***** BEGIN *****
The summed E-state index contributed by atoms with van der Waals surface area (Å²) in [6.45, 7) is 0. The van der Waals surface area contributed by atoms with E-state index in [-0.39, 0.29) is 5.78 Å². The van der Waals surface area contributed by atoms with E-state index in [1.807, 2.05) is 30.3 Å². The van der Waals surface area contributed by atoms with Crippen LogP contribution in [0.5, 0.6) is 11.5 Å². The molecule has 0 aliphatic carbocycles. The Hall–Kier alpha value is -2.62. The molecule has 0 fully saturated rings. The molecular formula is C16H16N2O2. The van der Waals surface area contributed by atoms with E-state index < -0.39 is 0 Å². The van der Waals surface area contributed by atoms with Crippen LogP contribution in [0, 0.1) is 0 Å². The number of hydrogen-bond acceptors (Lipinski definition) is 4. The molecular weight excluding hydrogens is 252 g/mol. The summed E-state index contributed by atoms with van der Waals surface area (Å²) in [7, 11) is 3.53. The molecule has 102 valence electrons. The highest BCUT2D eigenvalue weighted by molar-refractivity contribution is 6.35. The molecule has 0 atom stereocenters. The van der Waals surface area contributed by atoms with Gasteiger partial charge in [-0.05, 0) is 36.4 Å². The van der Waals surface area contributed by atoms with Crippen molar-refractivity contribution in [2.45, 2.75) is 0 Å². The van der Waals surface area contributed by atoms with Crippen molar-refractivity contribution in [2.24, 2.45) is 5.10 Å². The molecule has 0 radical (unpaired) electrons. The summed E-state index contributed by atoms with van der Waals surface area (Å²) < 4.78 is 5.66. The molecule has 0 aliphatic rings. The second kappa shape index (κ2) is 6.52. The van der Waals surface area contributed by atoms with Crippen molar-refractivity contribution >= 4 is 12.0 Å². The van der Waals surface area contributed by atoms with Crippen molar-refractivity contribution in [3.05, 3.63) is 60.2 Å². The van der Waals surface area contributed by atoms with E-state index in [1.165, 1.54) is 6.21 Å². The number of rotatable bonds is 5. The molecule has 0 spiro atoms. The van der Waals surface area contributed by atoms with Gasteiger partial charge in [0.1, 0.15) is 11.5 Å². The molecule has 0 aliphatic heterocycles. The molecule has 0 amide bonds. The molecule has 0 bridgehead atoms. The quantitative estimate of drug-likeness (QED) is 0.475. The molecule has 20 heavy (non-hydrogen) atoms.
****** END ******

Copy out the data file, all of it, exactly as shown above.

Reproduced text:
The summed E-state index contributed by atoms with van der Waals surface area (Å²) in [6.45, 7) is 0. The van der Waals surface area contributed by atoms with E-state index in [-0.39, 0.29) is 5.78 Å². The van der Waals surface area contributed by atoms with E-state index in [1.807, 2.05) is 30.3 Å². The van der Waals surface area contributed by atoms with Crippen LogP contribution in [0.5, 0.6) is 11.5 Å². The molecule has 0 aliphatic carbocycles. The Hall–Kier alpha value is -2.62. The molecule has 0 fully saturated rings. The molecular formula is C16H16N2O2. The van der Waals surface area contributed by atoms with E-state index < -0.39 is 0 Å². The van der Waals surface area contributed by atoms with Crippen LogP contribution in [0, 0.1) is 0 Å². The number of hydrogen-bond acceptors (Lipinski definition) is 4. The molecular weight excluding hydrogens is 252 g/mol. The summed E-state index contributed by atoms with van der Waals surface area (Å²) in [7, 11) is 3.53. The molecule has 102 valence electrons. The highest BCUT2D eigenvalue weighted by molar-refractivity contribution is 6.35. The molecule has 0 atom stereocenters. The van der Waals surface area contributed by atoms with Gasteiger partial charge in [-0.05, 0) is 36.4 Å². The van der Waals surface area contributed by atoms with Crippen molar-refractivity contribution in [2.45, 2.75) is 0 Å². The van der Waals surface area contributed by atoms with Crippen molar-refractivity contribution in [2.24, 2.45) is 5.10 Å². The molecule has 0 radical (unpaired) electrons. The summed E-state index contributed by atoms with van der Waals surface area (Å²) < 4.78 is 5.66. The molecule has 0 aliphatic rings. The second kappa shape index (κ2) is 6.52. The van der Waals surface area contributed by atoms with Crippen molar-refractivity contribution >= 4 is 12.0 Å². The van der Waals surface area contributed by atoms with Crippen molar-refractivity contribution in [3.05, 3.63) is 60.2 Å². The van der Waals surface area contributed by atoms with E-state index in [1.165, 1.54) is 6.21 Å². The number of rotatable bonds is 5. The molecule has 0 spiro atoms. The van der Waals surface area contributed by atoms with Gasteiger partial charge in [0.1, 0.15) is 11.5 Å². The molecule has 0 aliphatic heterocycles. The molecule has 0 amide bonds. The molecule has 0 bridgehead atoms. The quantitative estimate of drug-likeness (QED) is 0.475. The molecule has 20 heavy (non-hydrogen) atoms.